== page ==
Readers of this column will know that the NE Quadrant phase of the Central City Plan update recently finished. The resulting Plan was approved by City Council. This plan is “advisory” and may be changed of modified subsequently. Concern about possible changes that would upset the compromises agreed to by the stakeholder committee resulted in a request that the committee be notified of any prospective changes and re-engaged to review and comment before they are adopted. It isn’t clear Council will be bound by that request, but here is hoping it will be.
One reason the plan is advisory is that it is part of the Central City Plan and that, in turn, is part of the larger Comprehensive Plan. Both of these “Plans” will change land use policies and land uses/zoning. The Central City Plan is proceeding quadrant by quadrant with all four expected to feed into the Comp Plan update. Generally speaking, the Comp Plan will not result in a city-wide scale of zoning changes. The Quadrant plans, will address local zoning changes, although actual zone changes will be incorporated in the Comp Plan.
To be clear, any change in the allowed use of specific parcels of land (a change in zoning), is expected to be limited to Central City plans. The Comp Plan is expected to change the zoning code, which may allow (or limit) uses different than existing zones. For example, high density residential zones may be modified to allow more ground floor retail. This kind of change will change the way properties can be used or developed with existing zoning. Typically, these kinds of changes are the result of Planning Staff experience with current zones and zoning. If they see lots of request for zone changes for a specific purpose, such as to allow more ground floor retail, they will propose an amendment to the building code to permit that use “by right,” so property owners don’t have to ask for exceptions to the zoning. Simply stated, the Comp Plan won’t change zoning for individual properties city-wide. However, it is expected to change what is allowed within existing zones and potentially create new/eliminate old zones if there is a need. In addition, it will change and adopt new Planning policies that may also allow landowners and developers greater flexibility. While this should benefit landowners and developers, it may disadvantage neighborhoods, especially older, established neighborhoods like Eliot. The Eliot Land Use Committee will participate actively in this process to protect Eliot’s interests.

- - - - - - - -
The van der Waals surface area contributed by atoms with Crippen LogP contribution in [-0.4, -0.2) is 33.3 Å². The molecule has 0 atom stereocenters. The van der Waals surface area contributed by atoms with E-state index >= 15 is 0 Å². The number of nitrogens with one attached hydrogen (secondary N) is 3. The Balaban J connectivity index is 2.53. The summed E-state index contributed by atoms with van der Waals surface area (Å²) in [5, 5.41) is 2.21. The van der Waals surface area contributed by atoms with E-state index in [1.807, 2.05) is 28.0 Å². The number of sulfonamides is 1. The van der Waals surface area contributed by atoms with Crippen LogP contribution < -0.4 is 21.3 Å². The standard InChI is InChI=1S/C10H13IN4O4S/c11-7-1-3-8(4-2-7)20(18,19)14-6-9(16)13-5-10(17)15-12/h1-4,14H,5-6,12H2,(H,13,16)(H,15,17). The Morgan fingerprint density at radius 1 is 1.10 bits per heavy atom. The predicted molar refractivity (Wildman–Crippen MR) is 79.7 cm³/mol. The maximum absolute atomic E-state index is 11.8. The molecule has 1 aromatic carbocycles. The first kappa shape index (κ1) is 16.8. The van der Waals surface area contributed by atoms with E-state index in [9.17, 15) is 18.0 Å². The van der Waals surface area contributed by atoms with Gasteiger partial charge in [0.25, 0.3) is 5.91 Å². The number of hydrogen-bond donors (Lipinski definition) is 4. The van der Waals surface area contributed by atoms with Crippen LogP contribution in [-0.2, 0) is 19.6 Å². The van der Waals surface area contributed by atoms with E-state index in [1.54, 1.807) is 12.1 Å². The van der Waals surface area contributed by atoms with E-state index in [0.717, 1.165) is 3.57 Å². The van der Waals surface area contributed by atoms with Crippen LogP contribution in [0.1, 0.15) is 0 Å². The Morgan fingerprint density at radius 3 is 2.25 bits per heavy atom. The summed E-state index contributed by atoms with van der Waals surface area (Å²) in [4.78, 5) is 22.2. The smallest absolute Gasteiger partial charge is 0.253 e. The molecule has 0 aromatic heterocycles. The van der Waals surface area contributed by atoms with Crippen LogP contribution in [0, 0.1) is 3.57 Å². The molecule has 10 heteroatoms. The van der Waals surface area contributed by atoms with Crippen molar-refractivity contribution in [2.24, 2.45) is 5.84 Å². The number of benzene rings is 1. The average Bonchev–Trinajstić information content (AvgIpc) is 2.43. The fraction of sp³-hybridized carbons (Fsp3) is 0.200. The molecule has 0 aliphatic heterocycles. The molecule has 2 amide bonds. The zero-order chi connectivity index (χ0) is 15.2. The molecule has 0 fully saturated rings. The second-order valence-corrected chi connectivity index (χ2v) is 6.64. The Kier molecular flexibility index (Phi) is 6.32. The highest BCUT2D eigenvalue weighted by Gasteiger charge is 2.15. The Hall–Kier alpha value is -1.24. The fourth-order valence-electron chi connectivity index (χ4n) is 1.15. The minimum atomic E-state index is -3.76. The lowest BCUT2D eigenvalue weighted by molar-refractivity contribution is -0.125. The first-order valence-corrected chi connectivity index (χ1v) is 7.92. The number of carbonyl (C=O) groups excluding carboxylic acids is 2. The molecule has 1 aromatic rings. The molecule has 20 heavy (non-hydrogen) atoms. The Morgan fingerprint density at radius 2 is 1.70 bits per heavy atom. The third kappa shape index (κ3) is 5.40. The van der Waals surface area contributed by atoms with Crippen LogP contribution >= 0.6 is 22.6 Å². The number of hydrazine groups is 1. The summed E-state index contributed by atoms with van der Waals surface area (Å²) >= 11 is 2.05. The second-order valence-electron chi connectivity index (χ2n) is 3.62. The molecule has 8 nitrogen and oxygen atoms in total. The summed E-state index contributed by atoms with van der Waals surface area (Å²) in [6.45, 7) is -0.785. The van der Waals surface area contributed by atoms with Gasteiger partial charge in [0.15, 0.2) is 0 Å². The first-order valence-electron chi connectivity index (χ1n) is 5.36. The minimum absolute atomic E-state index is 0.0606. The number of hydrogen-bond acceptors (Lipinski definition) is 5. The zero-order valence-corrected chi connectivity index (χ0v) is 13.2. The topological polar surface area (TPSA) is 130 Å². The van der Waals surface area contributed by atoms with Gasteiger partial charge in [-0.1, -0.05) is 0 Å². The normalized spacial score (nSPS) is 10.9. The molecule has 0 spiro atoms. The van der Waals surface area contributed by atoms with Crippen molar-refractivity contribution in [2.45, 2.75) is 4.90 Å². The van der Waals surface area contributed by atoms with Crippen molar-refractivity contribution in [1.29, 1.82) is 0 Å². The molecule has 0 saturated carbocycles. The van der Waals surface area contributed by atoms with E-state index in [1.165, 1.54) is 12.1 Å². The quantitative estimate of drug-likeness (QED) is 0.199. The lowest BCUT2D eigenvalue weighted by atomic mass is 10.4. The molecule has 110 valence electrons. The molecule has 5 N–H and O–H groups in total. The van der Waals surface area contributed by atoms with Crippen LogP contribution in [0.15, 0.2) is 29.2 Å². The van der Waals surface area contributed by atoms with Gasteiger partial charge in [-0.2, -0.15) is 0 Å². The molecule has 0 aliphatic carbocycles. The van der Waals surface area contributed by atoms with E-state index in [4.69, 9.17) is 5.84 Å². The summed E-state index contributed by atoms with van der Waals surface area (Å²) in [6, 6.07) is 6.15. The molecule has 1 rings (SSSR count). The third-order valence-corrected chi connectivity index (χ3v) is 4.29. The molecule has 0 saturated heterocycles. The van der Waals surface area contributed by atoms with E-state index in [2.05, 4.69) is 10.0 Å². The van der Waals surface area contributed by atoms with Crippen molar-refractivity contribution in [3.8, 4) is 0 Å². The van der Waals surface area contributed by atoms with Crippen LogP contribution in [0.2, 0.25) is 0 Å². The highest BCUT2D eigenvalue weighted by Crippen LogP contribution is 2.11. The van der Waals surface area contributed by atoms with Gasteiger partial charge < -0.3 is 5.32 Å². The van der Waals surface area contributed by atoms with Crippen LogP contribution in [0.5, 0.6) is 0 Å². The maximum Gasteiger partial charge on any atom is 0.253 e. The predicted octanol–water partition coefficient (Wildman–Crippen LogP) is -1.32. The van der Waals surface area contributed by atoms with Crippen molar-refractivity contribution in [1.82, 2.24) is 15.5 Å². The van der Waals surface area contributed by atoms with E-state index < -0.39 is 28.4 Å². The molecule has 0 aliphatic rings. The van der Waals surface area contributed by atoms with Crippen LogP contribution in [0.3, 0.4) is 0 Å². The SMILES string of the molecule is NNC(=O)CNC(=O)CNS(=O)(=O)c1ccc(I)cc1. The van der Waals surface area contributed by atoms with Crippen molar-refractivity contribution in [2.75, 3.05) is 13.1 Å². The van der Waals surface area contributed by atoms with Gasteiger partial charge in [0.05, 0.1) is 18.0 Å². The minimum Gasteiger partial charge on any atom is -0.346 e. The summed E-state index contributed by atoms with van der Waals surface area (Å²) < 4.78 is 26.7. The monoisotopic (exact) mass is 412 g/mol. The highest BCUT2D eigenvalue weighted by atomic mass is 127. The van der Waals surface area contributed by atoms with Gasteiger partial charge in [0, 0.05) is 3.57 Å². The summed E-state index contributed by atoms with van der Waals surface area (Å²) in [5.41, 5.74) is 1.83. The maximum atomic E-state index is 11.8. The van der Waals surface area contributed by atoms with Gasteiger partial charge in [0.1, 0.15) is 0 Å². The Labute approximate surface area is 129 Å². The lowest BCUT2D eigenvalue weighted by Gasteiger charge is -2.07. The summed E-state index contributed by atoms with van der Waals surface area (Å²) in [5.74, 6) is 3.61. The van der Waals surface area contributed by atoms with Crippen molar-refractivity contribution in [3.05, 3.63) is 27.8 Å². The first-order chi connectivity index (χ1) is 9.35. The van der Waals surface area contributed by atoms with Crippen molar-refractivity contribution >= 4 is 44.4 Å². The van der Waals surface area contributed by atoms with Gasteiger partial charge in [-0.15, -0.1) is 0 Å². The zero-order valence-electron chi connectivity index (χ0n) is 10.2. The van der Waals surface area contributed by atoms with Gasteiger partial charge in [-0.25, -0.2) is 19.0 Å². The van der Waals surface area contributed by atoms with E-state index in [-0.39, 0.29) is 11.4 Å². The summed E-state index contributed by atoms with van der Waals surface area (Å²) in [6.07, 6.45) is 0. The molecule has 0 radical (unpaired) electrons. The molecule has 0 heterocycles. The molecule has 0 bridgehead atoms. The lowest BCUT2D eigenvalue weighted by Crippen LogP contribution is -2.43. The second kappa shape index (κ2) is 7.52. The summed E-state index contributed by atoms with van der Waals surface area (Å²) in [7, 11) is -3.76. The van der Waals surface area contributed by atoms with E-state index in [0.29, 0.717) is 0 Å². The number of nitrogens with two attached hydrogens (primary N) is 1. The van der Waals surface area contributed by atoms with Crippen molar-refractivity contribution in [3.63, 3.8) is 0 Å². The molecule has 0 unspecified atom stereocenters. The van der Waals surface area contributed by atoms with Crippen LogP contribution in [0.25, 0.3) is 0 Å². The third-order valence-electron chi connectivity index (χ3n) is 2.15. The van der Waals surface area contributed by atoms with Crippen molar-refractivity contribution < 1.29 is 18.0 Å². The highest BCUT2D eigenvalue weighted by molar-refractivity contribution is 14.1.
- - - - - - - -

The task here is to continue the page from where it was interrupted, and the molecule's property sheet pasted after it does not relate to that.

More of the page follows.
Of particular interest to Eliot are some changes incorporated in the NE Quadrant Plan. These include allowed height restrictions north of Broadway for properties that abut historic Eliot and changes in residential zones west of Williams to allow continue use by existing commercial firms. Modification to the industrial zones used in parts of Lower Albina is also proposed. Other zone changes in Eliot are not expected at this time, although the Comp Plan intends to review the current “Institutional” zones city-wide, which includes the zoning for Emanuel Hospital.
The process of reviewing the “I” zone is in its early stages. In the 1970’s the City in league with Emanuel Hospital demolished a large swath of Eliot’s housing between Williams and Vancouver in anticipation of a federal funding for a major expansion. Despite the fact the funding never arrived and the land was not developed, Emanuel continued to acquire new property. Eliot viewed this with alarm, based on experience elsewhere in the City where hospitals continued to nibble away at established neighborhoods. The result was the negotiation of an Institutional Management Plan (IMP) that restricts Emanuel’s expansion to its current boundaries. Experience with the IMP has been mixed, with some dissatisfaction by both parties. The Plan imposes significant “process” and expense and limits flexibility that both Eliot and Emanuel would like while providing Eliot with limited leverage over issues it values, such as the interface between the hospital campus and the residential area, which is currently composed of blank, mostly unattractive, parking structures. Opening the “I” zone process up could benefit both Emanuel and Eliot if it addresses mutual interests, but it could also simply grant institutions greater license at the expense of neighborhood livability. Again, the Eliot Land Use Committee intends to be actively engaged in this process to protect Eliot’s interests, as well as to accommodate the mutual needs of Emanuel as a valued neighbor and partner.